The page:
Baader Meinhof Phenomenon, also known as the Frequency Illusion, happens when you come across something that’s unusual on many occasions, all within a short period of time.
Let’s give you an example. You’ve been looking for a new car for several months and finally, make your purchase. Let’s imagine, after much deliberation, you decided to buy a new red car. You rarely saw one on the road before buying one, but after you made your purchase, they started appearing everywhere you went. This is all because of something called the Baader Meinhof Phenomenon.
It’s more commonly known as the Frequency Illusion. It’s a feeling you get that something is happening more often than before. The truth is that it’s not occurring more frequently. The difference is that you’re now paying more attention to that particular thing.
During any single day, your mind has to produce a tremendous amount of information. There’s so much to process that our minds tend to filter it. If it didn’t, your brain would be completely overwhelmed. And let’s face it, do we really need to take everything that we see?
The Baader Meinhof phenomenon was originally discovered by Terry Mullen in 1994. He decided to write a letter to a newspaper column where he stated that he had first heard of the Baader–Meinhof Group, and then shortly after other readers continued to submit their own similar experiences and quoting the name as the description and thus it became known as the Baader–Meinhof phenomenon.
The additional term “frequency illusion” was named in 2006 by Arnold Zwicky.
What happens when we notice something more often, thanks to the frequency illusion, is that we tend to think it’s important, even if it’s not. This is called confirmation bias.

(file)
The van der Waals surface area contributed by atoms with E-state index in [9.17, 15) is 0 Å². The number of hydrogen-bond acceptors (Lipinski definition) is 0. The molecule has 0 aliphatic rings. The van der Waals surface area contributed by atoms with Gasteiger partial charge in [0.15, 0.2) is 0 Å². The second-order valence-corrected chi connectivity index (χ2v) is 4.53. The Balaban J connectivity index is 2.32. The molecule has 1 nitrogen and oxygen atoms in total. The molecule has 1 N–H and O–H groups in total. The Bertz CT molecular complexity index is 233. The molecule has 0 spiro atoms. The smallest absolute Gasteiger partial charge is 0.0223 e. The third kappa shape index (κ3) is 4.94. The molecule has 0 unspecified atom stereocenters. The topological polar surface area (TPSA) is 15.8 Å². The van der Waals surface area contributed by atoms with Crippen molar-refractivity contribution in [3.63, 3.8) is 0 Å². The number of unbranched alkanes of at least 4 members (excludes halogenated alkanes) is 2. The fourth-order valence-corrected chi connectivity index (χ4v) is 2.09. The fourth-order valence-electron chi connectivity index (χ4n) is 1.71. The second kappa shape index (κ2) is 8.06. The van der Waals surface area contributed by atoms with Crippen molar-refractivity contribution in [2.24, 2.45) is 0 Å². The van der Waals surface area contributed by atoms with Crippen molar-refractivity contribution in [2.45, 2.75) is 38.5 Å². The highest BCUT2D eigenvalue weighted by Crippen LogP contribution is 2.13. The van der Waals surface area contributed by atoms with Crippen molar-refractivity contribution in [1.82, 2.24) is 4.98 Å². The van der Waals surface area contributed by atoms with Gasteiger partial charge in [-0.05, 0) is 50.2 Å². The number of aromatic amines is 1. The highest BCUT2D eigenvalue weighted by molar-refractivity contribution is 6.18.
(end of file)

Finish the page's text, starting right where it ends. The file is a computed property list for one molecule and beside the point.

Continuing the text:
As humans, we tend to interpret things a certain way to confirm what we believe to be true. If, for example, you believe a plant-based diet is the only sensible way to eat, you will seek out information to support that belief and be more naturally inclined to remember details that back up your opinion rather than any facts that don’t.
It’s possible to make good use of these ideas in a marketing strategy. Isn’t your strategy’s aim to get your brand into potential customers’ heads, after all? Once the concept is firmly planted, you can reaffirm beliefs with advertising.
If you have a unique selling point that’s memorable, it will help. It doesn’t seem to matter if your competitors are already doing it because you’ve made the point first, and people are then more likely to make the association with your brand.
You can influence potential customer decisions in three ways.
Frequency Illusion and Repetitive Marketing
To use the phenomenon to your advantage, it’s important to get your brand message out there whenever possible. In order for it to work, your product has to be noticed. Start your ad campaign with a strong message, a headline that grabs people’s attention, and images to match.
Now that you’ve got people’s brains paying attention, you spread your message far and wide using various platforms, including TV, radio stations, social media, and billboards. Make sure you choose platforms that your customer base associates with.
Two very effective strategies are to use retargeting and paid online advertising. Both of these will ensure your frequency-illusioned potential customers see you everywhere they look.
Frequency Illusion and Social Proof Theory
What is Social Proof Theory? It is an effective method for convincing customers to buy a product because when humans don’t know how to act or what to think, they tend to imitate their peers or turn to others for guidance.
To convince customers who are hesitant, you can use testimonials, customer reviews, and persuasive statements such as “nine out of ten mothers recommend……”
Frequency Illusion and Confirmation Bias
Confirmation bias is a way of convincing customers to buy your products instead of competitors. It means that when a customer looks for evidence to confirm something they already know or believe (that your product is better than others), they’ll be able to find it. This applies even if the evidence is neutral on the whole.
If you’re able to create an irresistible campaign and let potential customers know why your product is better, confirmation bias and the Baader Meinhof Phenomenon will do the rest.
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